Manitoulin Island

Manitoulin Island is an island in Lake Huron, located within the borders of the Canadian province of Ontario, in the bioregion known as Laurentia. With an area of 2,766 km2 (1,068 sq mi), it is the world's largest lake island, large enough to have over 100 lakes. In addition to the historic Anishinaabe and European settlement of the island, archaeological discoveries at Sheguiandah have demonstrated Paleo-Indian and Archaic cultures dating from 10,000 BC to 2,000 BC.

The current name of the island is the English version, via French, of the Ottawa or Ojibwe name Manidoowaaling (ᒪᓂᑝᐙᓕᓐᒃ), which means "cave of the spirit." It was named for an underwater cave where a powerful spirit is said to live. By the 19th century, the Odawa "l" was pronounced as "n". The same word with a newer pronunciation is used for the town Manitowaning (19th-century Odawa "Manidoowaaning"), which is located on Manitoulin Island near the underwater cave where legend has it that the spirit dwells. The modern Odawa name for Manitoulin Island is Mnidoo Mnis, meaning "Spirit Island."

Manitoulin Island contains several lakes of its own. In order of size, its three most prominent lakes are Lake Manitou, Lake Kagawong and Lake Mindemoya. These three lakes have islands within them, the largest of these being Lake Mindemoya's 33-hectare (82-acre) Treasure Island, located in the centre of Mindemoya.

The island is the site of the administrative office of the band government of the Sheshegwaning First Nation.

Manitoulin means spirit island in Anishinaabemowin (Ojibwe language). The island is considered sacred by the Native Anishinaabe people, who identify as the "People of the Three Fires." This loose confederation comprises the Ojibwe, Odawa and Potawatomi tribes.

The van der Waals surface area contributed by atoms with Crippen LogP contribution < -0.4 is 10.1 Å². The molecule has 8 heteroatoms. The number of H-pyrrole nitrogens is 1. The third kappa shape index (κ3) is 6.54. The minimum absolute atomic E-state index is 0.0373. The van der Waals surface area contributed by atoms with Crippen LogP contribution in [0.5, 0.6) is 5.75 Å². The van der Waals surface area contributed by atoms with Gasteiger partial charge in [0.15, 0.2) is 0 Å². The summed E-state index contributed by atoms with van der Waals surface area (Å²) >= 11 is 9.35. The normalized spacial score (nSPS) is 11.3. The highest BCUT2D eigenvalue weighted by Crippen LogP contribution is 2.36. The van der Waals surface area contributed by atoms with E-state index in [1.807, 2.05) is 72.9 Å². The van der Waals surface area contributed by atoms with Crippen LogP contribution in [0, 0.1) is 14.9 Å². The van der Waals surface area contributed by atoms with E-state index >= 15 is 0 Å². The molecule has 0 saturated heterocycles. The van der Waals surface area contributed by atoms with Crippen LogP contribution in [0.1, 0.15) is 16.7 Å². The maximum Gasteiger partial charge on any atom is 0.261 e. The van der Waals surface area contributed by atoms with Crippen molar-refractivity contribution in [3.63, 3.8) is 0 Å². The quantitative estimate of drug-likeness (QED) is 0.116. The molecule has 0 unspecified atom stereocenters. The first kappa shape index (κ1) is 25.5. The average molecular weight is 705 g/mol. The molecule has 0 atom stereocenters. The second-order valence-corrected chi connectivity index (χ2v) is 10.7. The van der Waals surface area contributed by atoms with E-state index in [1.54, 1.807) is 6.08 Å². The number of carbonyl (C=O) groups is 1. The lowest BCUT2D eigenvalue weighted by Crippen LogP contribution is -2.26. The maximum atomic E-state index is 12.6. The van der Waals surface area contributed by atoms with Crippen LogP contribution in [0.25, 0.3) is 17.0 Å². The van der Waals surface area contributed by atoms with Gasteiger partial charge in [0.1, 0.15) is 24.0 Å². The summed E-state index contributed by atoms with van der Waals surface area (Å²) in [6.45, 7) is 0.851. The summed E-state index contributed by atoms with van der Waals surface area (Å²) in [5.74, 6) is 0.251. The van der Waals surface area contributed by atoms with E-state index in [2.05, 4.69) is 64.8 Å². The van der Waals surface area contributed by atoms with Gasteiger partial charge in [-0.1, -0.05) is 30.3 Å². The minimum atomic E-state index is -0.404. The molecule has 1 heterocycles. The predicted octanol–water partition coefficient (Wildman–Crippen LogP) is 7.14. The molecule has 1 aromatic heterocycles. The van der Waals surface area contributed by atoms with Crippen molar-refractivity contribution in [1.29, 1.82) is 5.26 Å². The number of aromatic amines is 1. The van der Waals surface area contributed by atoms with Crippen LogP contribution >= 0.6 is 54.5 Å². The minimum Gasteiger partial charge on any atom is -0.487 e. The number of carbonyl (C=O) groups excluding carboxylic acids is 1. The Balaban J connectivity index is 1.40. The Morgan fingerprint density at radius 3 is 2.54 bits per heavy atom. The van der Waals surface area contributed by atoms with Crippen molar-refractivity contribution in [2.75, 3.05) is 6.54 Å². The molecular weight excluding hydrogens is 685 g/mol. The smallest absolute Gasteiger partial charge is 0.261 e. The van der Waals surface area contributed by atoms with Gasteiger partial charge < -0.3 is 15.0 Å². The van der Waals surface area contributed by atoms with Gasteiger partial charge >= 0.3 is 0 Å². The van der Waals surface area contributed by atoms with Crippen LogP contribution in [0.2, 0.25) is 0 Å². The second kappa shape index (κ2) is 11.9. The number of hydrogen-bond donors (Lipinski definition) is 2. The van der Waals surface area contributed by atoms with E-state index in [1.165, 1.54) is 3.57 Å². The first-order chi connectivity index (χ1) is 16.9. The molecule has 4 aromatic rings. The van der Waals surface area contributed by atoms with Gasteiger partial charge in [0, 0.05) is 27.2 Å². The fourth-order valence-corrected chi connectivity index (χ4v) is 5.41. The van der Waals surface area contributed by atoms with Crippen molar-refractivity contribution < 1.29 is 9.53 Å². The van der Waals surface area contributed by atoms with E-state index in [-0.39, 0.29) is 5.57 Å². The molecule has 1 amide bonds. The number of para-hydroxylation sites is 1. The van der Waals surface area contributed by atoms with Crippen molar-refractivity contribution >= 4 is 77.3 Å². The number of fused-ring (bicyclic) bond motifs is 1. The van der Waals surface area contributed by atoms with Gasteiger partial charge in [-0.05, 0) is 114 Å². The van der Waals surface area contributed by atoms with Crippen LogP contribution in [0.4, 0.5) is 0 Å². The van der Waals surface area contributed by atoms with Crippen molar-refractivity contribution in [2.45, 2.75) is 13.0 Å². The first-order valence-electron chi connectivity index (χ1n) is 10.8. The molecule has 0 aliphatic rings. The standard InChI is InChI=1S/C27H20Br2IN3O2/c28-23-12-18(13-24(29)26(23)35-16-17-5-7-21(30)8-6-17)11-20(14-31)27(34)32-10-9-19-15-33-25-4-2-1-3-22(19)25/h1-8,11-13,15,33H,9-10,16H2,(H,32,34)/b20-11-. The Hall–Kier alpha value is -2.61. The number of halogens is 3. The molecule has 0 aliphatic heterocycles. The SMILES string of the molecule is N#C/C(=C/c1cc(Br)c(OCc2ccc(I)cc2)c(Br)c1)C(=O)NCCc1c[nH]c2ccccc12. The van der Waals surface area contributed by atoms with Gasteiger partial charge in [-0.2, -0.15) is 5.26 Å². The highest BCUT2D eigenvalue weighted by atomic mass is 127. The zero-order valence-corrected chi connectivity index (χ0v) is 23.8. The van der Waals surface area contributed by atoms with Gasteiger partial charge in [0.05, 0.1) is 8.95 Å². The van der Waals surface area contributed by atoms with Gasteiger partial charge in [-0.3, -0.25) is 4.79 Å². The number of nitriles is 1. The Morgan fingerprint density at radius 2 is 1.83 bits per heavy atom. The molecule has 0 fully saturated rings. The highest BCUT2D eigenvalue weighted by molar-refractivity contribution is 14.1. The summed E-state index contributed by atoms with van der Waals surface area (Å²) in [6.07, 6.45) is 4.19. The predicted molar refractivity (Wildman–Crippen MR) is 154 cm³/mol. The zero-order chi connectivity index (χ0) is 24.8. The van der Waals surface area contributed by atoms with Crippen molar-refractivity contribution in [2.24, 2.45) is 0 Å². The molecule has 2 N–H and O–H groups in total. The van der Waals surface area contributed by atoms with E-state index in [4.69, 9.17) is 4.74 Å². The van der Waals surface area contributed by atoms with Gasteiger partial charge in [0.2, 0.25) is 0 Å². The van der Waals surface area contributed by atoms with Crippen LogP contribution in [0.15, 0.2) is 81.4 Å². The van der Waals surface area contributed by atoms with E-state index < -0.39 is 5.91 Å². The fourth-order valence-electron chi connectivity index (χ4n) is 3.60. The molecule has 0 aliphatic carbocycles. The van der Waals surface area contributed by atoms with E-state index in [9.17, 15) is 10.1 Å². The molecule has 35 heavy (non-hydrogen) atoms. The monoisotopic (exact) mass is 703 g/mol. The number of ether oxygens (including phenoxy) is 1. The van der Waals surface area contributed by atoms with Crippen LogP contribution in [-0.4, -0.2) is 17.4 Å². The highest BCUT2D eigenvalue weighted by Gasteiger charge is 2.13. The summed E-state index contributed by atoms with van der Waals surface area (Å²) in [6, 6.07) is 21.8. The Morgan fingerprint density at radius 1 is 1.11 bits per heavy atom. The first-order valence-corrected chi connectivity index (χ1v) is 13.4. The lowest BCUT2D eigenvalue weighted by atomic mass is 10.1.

The North Channel was part of the route used by the French colonial voyageurs and coureurs des bois to reach Lake Superior. The first known European to settle on the island was Father Joseph Poncet, a French Jesuit, who set up a mission near Wiikwemkoong in 1648. The Jesuits called the island "Isle de Ste-Marie".

In addition, the Five Nations of the Iroquois began raiding the island and area to control the fur trade with the French. As part of the Beaver Wars, the Iroquois drove the Anishinaabe people from the island by 1650. According to Anishinaabe oral tradition, to purify the island from disease, the people burned their settlements as they left. The island was primarily uninhabited for nearly 150 years.

Native people (Odawa, Ojibwe, Potawatomi) began to return to the island following the War of 1812 between Britain and the United States. They ceded the island to the British Crown in 1836; the government set aside the land as a refuge for Natives. In 1838, Jean-Baptiste Proulx re-established a Roman Catholic mission. The Jesuits took over the mission in 1845.

Year-round motor-vehicle access to the island is available via the one-lane Little Current Swing Bridge, which crosses the North Channel at Little Current. From late May to early October, a daily passenger-vehicle ferry, the MS Chi-Cheemaun (Ojibwe for "Big Canoe"), travels between Tobermory on the tip of the Bruce Peninsula and South Baymouth. Winter ice prevents ferry service during that season. There are two airports on the island. Gore Bay-Manitoulin Airport and Manitoulin East Municipal Airport, which opened in 1988. Both allow small planes access to the island and Border Patrol clearance.